Electric Animal: Toward a Rhetoric of Wildlife

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U of Minnesota Press, 2000 - Philosophy - 286 pages
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Differentiation from animals helped to establish the notion of a human being, but the disappearance of animals now threatens that identity. This is the argument underlying Electric Animal, a probing exploration of the figure of the animal in modern culture. Akira Mizuta Lippit shows us the animal as a crucial figure in the definition of modernity -- essential to developments in the natural sciences and technology, radical transformations in modern philosophy and literature, and the advent of psychoanalysis and the cinema.

Moving beyond the dialectical framework that has traditionally bound animal and human being, Electric Animal raises a series of questions regarding the idea of animality in Western thought. Can animals communicate? Do they have consciousness? Are they aware of death? By tracing questions such as these through a wide range of texts by writers ranging from Friedrich Nietzsche to Jacques Derrida, Sigmund Freud to Vicki Heame, Lewis Carroll to Franz Kafka, and Sergei Eisenstein to Gilles Deleuze, Lippit arrives at a remarkable thesis, revealing an extraordinary logical consensus in Western thought: animals do not have language and hence cannot die.

The animal has, accordingly, haunted thought as a form of spectral and undead being. Lippit demonstrates how, in the late nineteenth century; this phantasmic concept of animal being reached the proportions of an epistemological crisis, engendering the disciplines and media of psychoanalysis, modern literature, and cinema, among others. Against the prohibitive logic of Western philosophy, these fields opened a space for rethinking animality. Technology, usually thought of in opposition to nature, came to serve as therepository for an unmournable animality -- a kind of vast wildlife museum.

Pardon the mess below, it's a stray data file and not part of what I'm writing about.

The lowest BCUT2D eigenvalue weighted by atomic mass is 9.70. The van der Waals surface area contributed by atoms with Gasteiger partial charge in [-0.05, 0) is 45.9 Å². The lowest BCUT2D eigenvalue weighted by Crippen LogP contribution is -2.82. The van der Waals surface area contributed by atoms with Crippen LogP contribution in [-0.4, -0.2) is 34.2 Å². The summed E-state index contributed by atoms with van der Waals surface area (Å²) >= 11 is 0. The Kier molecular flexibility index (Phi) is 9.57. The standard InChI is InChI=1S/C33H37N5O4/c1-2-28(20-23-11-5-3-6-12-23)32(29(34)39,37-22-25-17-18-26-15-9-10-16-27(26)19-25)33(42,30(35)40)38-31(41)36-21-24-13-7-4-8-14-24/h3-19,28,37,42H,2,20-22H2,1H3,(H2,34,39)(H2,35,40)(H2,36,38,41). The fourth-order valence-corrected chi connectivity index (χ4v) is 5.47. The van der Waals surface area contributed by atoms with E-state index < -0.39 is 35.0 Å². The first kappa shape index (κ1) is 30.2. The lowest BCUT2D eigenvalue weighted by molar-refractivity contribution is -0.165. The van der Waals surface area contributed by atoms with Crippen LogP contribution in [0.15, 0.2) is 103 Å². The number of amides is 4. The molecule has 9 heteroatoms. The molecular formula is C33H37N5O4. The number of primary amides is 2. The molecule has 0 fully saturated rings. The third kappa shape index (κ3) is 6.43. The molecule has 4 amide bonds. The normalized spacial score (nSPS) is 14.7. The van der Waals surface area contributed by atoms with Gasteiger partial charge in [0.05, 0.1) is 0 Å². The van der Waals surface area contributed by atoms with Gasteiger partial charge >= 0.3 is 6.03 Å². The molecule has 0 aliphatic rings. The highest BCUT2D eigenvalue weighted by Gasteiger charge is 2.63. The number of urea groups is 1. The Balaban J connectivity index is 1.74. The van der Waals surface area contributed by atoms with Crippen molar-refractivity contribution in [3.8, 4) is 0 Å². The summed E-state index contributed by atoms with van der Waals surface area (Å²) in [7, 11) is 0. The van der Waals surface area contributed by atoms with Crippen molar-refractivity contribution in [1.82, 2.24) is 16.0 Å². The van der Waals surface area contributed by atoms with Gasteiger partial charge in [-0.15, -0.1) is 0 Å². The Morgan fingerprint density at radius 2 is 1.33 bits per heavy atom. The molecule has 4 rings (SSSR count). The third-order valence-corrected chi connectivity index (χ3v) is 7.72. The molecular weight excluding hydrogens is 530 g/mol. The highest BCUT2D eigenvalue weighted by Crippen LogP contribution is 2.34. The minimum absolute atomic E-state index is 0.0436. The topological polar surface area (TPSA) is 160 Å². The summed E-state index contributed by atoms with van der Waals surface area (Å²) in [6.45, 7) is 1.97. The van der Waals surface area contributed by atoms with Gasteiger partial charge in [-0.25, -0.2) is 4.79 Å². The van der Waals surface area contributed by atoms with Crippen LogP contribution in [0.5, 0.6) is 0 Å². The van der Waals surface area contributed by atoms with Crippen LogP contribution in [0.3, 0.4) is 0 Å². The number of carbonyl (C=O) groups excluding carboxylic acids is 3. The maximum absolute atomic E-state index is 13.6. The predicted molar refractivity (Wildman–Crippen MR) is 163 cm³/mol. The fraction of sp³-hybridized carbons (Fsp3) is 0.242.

A highly original work that charts new territory in current debates over language and mortality, subjectivity and technology, Electric Animal brings to light fundamental questions about the status of representation -- of the animal and of ourselves -- in the age of biomechanical reproduction.

  

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Contents

I
1
II
3
III
27
IV
55
V
74
VI
101
VII
135
VIII
162
IX
187
X
199
XI
253
XII
267
Copyright

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Page 256 - Suddenly the window opened of its own accord, and I was terrified to see that some white wolves were sitting on the big walnut tree in front of the window.

References to this book

Animals in Film
Jonathan Burt
Limited preview - 2002
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About the author (2000)

Akira Mizuta Lippit is Professor of Cinematic Arts, Comparative Literature, and East Asian Languages and Cultures at the University of Southern California. He is on the board of Film Quarterly, and is author of "Atomic Light (Shadow Optics)" and "Electric Animal: Toward a Rhetoric of Wildlife".

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